But such is life. And with TBI (and so many other kinds of injuries) so it goes. Things are lost. Things are shattered. And some of them can never be put back together. They’re gone, and in some ways it seems like it would be easier, if they’d never even existed, so you don’t have a memory of how things once were… and dreams of how things might have been.
In some ways, it seems like it would be better, if there were no memory of how things once were — if my injuries had resulted in amnesia about how things were once upon a time, so I didn’t know what I was missing.
But I do know what I was missing. I have notes. And there it is. Now I have to walk through the day ahead of me, remembering what was lost, remembering what my parents had to go through with me. I am quite sure that my parents didn’t help in certain ways — nor did the doctors who had no clue about TBI, nor did the teachers who just beat up on me because I didn’t understand. I got punishment, not compassion. I got judgment and strict discipline, not attempts to understand. I got yelled at and yanked around by my mother, and put down and called names by my father, not guidance and examples I could follow.
All in all, it was the perfect storm of ignorance and injury, and here I sit now, looking at the tough row that I hoed all through my childhood… increasingly amazed that I turned out as well as I did. I got hurt. I got hurt early and a lot after that. Each injury added on the previous one, and it’s only by the grace of God (or whoever else is looking out for me) that I actually ever got help, long after so much damage had been done.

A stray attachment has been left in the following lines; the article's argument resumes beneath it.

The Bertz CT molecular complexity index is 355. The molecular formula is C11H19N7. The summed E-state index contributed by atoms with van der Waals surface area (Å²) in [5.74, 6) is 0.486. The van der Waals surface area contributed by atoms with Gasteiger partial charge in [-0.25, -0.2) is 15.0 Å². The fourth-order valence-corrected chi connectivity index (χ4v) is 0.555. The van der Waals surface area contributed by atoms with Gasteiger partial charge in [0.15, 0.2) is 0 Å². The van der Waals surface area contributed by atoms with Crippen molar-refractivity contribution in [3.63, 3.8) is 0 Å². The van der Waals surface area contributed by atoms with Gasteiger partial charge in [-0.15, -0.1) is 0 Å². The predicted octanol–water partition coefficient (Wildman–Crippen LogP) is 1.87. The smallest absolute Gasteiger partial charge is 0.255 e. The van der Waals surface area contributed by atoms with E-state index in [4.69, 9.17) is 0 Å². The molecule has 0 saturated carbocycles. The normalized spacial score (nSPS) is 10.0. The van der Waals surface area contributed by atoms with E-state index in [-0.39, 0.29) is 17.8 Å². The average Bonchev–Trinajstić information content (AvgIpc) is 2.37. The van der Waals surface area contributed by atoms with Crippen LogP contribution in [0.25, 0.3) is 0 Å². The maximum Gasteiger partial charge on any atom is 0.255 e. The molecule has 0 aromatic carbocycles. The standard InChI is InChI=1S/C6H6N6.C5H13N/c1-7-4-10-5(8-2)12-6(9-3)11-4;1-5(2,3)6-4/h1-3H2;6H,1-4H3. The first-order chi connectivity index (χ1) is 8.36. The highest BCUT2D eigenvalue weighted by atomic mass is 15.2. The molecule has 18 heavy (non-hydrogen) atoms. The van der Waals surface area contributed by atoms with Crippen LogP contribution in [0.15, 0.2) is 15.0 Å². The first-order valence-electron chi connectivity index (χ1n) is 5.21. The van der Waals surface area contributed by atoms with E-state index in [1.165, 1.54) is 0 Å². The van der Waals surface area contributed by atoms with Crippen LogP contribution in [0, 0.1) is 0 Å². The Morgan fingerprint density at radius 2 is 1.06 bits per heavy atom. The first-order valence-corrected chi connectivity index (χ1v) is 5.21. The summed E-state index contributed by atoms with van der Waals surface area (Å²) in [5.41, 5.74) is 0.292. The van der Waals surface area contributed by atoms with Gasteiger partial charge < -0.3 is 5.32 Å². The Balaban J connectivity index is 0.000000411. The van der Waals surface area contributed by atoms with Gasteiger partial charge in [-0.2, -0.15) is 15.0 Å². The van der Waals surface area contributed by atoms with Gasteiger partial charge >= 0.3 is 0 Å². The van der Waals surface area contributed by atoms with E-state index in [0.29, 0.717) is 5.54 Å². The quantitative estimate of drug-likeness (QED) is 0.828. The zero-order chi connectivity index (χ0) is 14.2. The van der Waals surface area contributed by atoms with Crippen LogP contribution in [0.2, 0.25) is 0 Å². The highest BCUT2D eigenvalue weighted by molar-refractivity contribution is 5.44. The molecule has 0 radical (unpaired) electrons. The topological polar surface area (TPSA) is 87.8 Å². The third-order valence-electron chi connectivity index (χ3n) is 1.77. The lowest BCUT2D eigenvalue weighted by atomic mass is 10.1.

Last night, as I lay in bed all torn up over this, the thought came to me… I am certainly not alone. I am not the only person who has every been injured and not gotten good help. I am certainly not the first or the last to struggle with these things. We all, in some way, have been broken, shattered, lost. And we all in some way have had to battle back against seemingly impossible odds to make of ourselves and our lives what we can. And in the end, it’s not so much about grieving the things that are gone for good — though that’s part of it. It’s more about taking what you can from the experience, building back your life, connecting with other people who have been shattered in their own ways, and helping one another pick up the pieces and go on.
Each of us knows what it is to struggle. Each of us knows what it is to lose. I don’t care if you’re rich or poor, triumphantly super-smart… or now and then dumb as a rock (I’m raising my hand here It doesn’t matter if you’re young or old, if you belong to a certain race or nationality. The fact is, we’re human. And we all have things to overcome — things that are all but impossible, some that sometimes take us down (now and then for good) — and if we lose sight of that fact that we all share, then the world becomes colder and harder and it feels more like a rock spinning through space than a green, living planet that keeps us all alive.
In the end, I have to wonder… if I had stayed super-smart and stayed ahead of all my peers, would I be the person I am today? Definitely not. There is a very good chance I would have no compassion for others, have no patience, have precious little understanding, and I might sail through life with riches and power and influence, but never have the kind of life that is worth living to the fullest. We appreciate so much more, when we lose something we value.
I lost the hope of my childhood, the promise of my early years. But in the end, I still have the present, and I still have my future, and I have a deep and intimate understanding of what it is to lose much that is important. — I understand that on a profoundly personal level. Knowing this makes all the difference. For myself, for my family, and for every person I meet and come in contact with. It’s the kind of knowledge I probably never could have gained, had I stayed in one intact piece.
And for that, I am (somewhat) grateful. It almost seems worth the price.